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BBC Monitoring
Putin pontificates on travel, history, corruption, more
Source: Channel One TV, Moscow, in Russian 1700 gmt 5 Jun 03

[Presenter] Vladimir Putin today received students who had taken part in the "My house, my town, my country" essay contest. Answering many questions from the young people, the president made several important political statements.

[Correspondent] The president and the competition finalists sat at a round table discussing current issues that worry the majority of young people in Russia. From time to time the students asked the head of state very personal questions, about his life, his work, his family and the books he reads.

[Passage omitted: Putin explains how his reading habits changed after he arrived in Moscow]

But most of all they talked about the problems of Russian education and of the country as a whole.

[Passage omitted: question about sending children abroad to study]

[Putin] Modern man must be free. He has the right to choose where he lives and where he works. That does not mean that a person who chooses to live and work overseas becomes a traitor, as was once considered to be the case. Now you work here, a little later you go back, and so on and so on. But in order to feel free like that, you have to have the possibility, including the documents showing the results of your higher education. In Europe, as you know, there is the system of mutual recognition of education documents. Now we are taking the first steps towards including Russia in this process.

[Correspondent] The young people asked the president about the development of small business in Russia and how he himself sees the progress of reform.

[Putin] The government is trying to do something in this area, but it isn't really working. I ask myself the question why, what is preventing it. The first and most important impediment to the development of small and medium business is bureaucracy and corruption. And why does that happen? Perhaps the wrong laws have been adopted, or something is missing. But the right laws are adopted in the right ways, and they either do not work straight away or they start to work but then disappear somewhere, their effectiveness disappears. I think I know the answer here. Unfortunately we do not have a sufficiently well-developed institution of democracy. That is the key element. When political parties, non-governmental organizations begin to work at full strength, the state will by natural means gradually abandon the area of economic regulation, where it is present but is a hindrance rather than help, while officials collect tribute by capitalizing on their status.

[Correspondent] Another important theme: life in the Russian provinces. A student from Yelabuga recounted the difficulties and problems that people come across in remote areas.

[Putin] Under the previous planning and administration system, most attention and resources were allocated first of all to the big cities, or to specific administrative entities where the main state interests were concentrated, primarily to do with defence. But in a normal society, a society with a normal market economy, this should even itself out. This will of course take time - I would not be able to say it would happen by a specific year. Nobody can give a precise answer to that question. It depends on the rate at which the Russian economy develops.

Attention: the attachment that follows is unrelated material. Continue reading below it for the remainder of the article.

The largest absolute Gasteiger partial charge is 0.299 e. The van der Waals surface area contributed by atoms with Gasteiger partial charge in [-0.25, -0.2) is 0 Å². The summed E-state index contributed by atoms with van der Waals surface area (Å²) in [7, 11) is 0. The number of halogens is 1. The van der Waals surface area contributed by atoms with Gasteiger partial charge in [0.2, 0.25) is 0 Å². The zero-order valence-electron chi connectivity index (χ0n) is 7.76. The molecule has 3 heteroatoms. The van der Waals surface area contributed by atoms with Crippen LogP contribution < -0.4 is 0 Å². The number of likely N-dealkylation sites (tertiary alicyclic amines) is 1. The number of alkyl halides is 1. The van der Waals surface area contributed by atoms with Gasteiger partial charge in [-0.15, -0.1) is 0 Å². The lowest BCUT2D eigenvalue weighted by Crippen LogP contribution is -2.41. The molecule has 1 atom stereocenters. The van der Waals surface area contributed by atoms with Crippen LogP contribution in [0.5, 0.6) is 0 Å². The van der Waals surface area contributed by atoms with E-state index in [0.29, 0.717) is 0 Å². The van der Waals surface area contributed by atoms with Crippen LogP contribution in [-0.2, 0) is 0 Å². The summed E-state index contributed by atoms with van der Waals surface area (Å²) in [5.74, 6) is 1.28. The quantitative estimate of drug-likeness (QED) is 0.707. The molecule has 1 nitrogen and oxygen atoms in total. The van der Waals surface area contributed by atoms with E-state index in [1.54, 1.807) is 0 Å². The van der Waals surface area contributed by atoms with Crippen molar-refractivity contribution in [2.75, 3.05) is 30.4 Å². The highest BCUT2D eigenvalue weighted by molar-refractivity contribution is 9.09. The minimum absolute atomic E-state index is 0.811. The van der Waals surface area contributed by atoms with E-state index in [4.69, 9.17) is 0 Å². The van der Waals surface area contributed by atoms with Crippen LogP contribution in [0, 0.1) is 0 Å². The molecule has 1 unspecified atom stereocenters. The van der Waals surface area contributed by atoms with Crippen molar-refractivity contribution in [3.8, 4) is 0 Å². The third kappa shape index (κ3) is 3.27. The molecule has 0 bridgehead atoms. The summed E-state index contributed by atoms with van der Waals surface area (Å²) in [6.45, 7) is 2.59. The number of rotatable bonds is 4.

[Correspondent] One of the female students asked what historical event he would have liked to take part in. Vladimir Putin said he was very interested in the [1917] February revolution, although he thinks today is no less interesting or important for Russia's history.

[Putin] If somebody here was just talking about key moments in the history of our country, we are in one right now. So everything we do is very important not only for today but also for Russia's future.

The main thing at the moment is development of the economy, providing for its swift development. We have been talking about the provinces and education and so on - all of this will have its chance to develop if we can let the economy grow swiftly enough.

[Correspondent] The president was asked how he felt about the idea of changing the constitution so that the same politician could be re-elected as head of state not twice but three times.

[Putin] I think that two terms are enough. Whether it will be four years or five is an internal affair. It is important not to break the constitution. There may be two five-year terms but no more. But I think this is not topical for Russia at all, because we must preserve our constitution.

[Correspondent] The meeting went on for about two hours. At the end, Vladimir Putin proposed that these competitions should be held among schoolchildren as well. Student finalists can be encouraged with special training attachments, including overseas, while schoolchildren can be offered entry to higher education without having to take exams.

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